Ida looks proud of having made him laugh, and with no more than the truth. “But what kind of accident?” she asks eagerly. “I think yours is a job many men would labour and scheme and fight to achieve; and for you it was… an accident?” Perhaps that will horrify her too, when she’s had a moment more to think it over.

“I have the advantage,” Lars decides, absently plucking a blade of grass and tucking it between his thumb and fist, “of a good family name, and very little by way of scandal. The men who would fight and scheme to run my office are… less than ideal to run it, I think. The master of coin doesn’t want an ambitious, greedy or devious chap here, does he? No, no, a nice quiet life, and I can provide that for him,” he explains, pausing to blow into his fist and give out a shrill, rasping whistle. “My family owe him, he’s got an amenable fellow here who won’t rock the boat, and I have a pleasant life. We all win. There was a time they’d decided I was going to be a man of the gods, but thank goodness there was this alternative, eh?”

Of course Ida sees the point; more quietly, she adds, “I think some must resent your good fortune, and that must not be comfortable for you. I might have… done something else, instead of what I do; but I did not wish to have others resenting me, or fighting me.”

“I suspect there would be more resentment if I interfered more often with the work,” Lars confesses frankly. “My chaps are awfully good, though, and I think they appreciate that I don’t try to tell them how to do their jobs. As for noble fellows? Well, there aren’t many who want to look at numbers all day, rather than ride and shoot and cover themselves in glory, you know how it is. And those who do want to play with finance, well, they have loftier goals than the figurehead of the tax collectors.” There may be a slight tension as he suggests the idea of riding and shooting, but it’s a flicker, no more, before he’s back to cheerful, relaxed Lars again.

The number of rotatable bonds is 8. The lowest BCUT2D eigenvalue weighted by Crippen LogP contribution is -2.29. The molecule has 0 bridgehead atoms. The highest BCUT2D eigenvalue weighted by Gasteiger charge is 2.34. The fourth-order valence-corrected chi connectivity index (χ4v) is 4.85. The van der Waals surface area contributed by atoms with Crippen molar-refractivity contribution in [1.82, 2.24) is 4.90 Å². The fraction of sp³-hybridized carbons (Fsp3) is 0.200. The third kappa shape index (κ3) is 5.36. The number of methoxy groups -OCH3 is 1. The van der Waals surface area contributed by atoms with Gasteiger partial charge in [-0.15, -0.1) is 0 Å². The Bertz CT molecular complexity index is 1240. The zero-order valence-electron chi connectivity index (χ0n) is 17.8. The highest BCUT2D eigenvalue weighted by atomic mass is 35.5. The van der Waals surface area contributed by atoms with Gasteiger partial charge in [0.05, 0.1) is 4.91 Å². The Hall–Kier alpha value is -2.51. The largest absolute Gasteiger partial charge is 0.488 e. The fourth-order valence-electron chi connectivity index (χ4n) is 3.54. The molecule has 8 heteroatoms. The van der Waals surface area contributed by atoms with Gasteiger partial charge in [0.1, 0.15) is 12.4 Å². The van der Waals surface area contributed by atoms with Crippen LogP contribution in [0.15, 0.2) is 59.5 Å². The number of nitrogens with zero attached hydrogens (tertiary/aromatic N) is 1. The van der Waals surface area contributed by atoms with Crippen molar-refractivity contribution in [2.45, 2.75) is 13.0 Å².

Drinking her wine and glancing about the garden, Ida is oblivious to that flicker of— something else, and in any case she doesn’t understand that looking at numbers all day might not be somebody’s first choice for an entertaining and fulfilling life. “Well, those people don’t know what they are missing, do they?” she asks him happily. “… But I think, in our bank, those superiors who are most respected and least resented — however they came to where they are — they are the ones who are cleverest at their work, whose right to hold their positions is rooted in their own abilities. Clerks must have something to aspire to, must they not? And a hope that through their endeavours they shall gain greater influence and higher salaries… I’m afraid, Lars,” she apologises, “if you worked for us I would dismiss you from your position. I do not think we could afford a man who… does not interfere with the work of his juniors, because he does not know how to interfere even when it is necessary. But I am sure things are different here,” she points out, “and the arrangement you have works well for you… You did find, very quickly,” and she’s smiling again, “a ship which declared to you no cargo, for no reason you could see.”

“I do think your organisation is somewhat different from ours,” Lars agrees, finally reaching into the basket to see if he can achieve cheese. He does. And a knife, which he uses to slice off a good sized chunk and offer over on the tip. “With the Iron Bank, everyone is there to manage the finances. With the excise, the clerks manage the finance, and I manage the political fallout. Would you like some of the sausage to go with that? I imagine they’ll be divine together.”